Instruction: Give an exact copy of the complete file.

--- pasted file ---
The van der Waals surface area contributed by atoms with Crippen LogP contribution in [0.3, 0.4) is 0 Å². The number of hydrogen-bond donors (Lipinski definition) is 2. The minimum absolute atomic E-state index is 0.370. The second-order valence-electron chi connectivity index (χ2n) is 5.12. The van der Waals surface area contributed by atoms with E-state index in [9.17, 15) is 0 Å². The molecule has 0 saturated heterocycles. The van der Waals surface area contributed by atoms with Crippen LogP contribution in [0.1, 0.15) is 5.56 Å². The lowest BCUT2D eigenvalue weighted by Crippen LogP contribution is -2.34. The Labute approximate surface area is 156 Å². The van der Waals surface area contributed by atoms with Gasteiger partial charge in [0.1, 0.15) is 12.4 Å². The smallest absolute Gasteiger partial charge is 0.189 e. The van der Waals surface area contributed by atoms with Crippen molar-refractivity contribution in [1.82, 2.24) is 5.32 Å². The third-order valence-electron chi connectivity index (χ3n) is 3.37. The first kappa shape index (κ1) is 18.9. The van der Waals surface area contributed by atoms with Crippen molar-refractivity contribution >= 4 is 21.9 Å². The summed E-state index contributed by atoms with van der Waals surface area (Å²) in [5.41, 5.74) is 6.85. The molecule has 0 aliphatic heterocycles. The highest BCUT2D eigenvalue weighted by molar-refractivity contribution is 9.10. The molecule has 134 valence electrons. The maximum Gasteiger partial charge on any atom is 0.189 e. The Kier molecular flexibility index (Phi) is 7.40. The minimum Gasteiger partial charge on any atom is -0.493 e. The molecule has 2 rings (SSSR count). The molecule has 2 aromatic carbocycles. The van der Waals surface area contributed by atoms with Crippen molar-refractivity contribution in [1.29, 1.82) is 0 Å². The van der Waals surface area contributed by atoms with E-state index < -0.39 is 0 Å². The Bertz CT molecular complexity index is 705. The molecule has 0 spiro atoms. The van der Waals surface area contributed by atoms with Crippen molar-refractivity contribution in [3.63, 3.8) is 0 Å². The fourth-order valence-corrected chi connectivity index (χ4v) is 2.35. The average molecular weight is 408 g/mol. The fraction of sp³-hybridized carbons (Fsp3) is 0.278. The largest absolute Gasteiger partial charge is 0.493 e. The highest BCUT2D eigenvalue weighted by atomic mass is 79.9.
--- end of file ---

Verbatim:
The van der Waals surface area contributed by atoms with Crippen LogP contribution in [0.3, 0.4) is 0 Å². The number of hydrogen-bond donors (Lipinski definition) is 2. The minimum absolute atomic E-state index is 0.370. The second-order valence-electron chi connectivity index (χ2n) is 5.12. The van der Waals surface area contributed by atoms with E-state index in [9.17, 15) is 0 Å². The molecule has 0 saturated heterocycles. The van der Waals surface area contributed by atoms with Crippen LogP contribution in [0.1, 0.15) is 5.56 Å². The lowest BCUT2D eigenvalue weighted by Crippen LogP contribution is -2.34. The Labute approximate surface area is 156 Å². The van der Waals surface area contributed by atoms with Gasteiger partial charge in [0.1, 0.15) is 12.4 Å². The smallest absolute Gasteiger partial charge is 0.189 e. The van der Waals surface area contributed by atoms with Crippen molar-refractivity contribution in [1.82, 2.24) is 5.32 Å². The third-order valence-electron chi connectivity index (χ3n) is 3.37. The first kappa shape index (κ1) is 18.9. The van der Waals surface area contributed by atoms with Crippen molar-refractivity contribution >= 4 is 21.9 Å². The summed E-state index contributed by atoms with van der Waals surface area (Å²) in [5.41, 5.74) is 6.85. The molecule has 0 aliphatic heterocycles. The highest BCUT2D eigenvalue weighted by molar-refractivity contribution is 9.10. The molecule has 134 valence electrons. The maximum Gasteiger partial charge on any atom is 0.189 e. The Kier molecular flexibility index (Phi) is 7.40. The minimum Gasteiger partial charge on any atom is -0.493 e. The molecule has 2 rings (SSSR count). The molecule has 2 aromatic carbocycles. The van der Waals surface area contributed by atoms with Crippen molar-refractivity contribution in [1.29, 1.82) is 0 Å². The van der Waals surface area contributed by atoms with E-state index < -0.39 is 0 Å². The Bertz CT molecular complexity index is 705. The molecule has 0 spiro atoms. The van der Waals surface area contributed by atoms with Crippen molar-refractivity contribution in [3.63, 3.8) is 0 Å². The fourth-order valence-corrected chi connectivity index (χ4v) is 2.35. The average molecular weight is 408 g/mol. The fraction of sp³-hybridized carbons (Fsp3) is 0.278. The largest absolute Gasteiger partial charge is 0.493 e. The highest BCUT2D eigenvalue weighted by atomic mass is 79.9.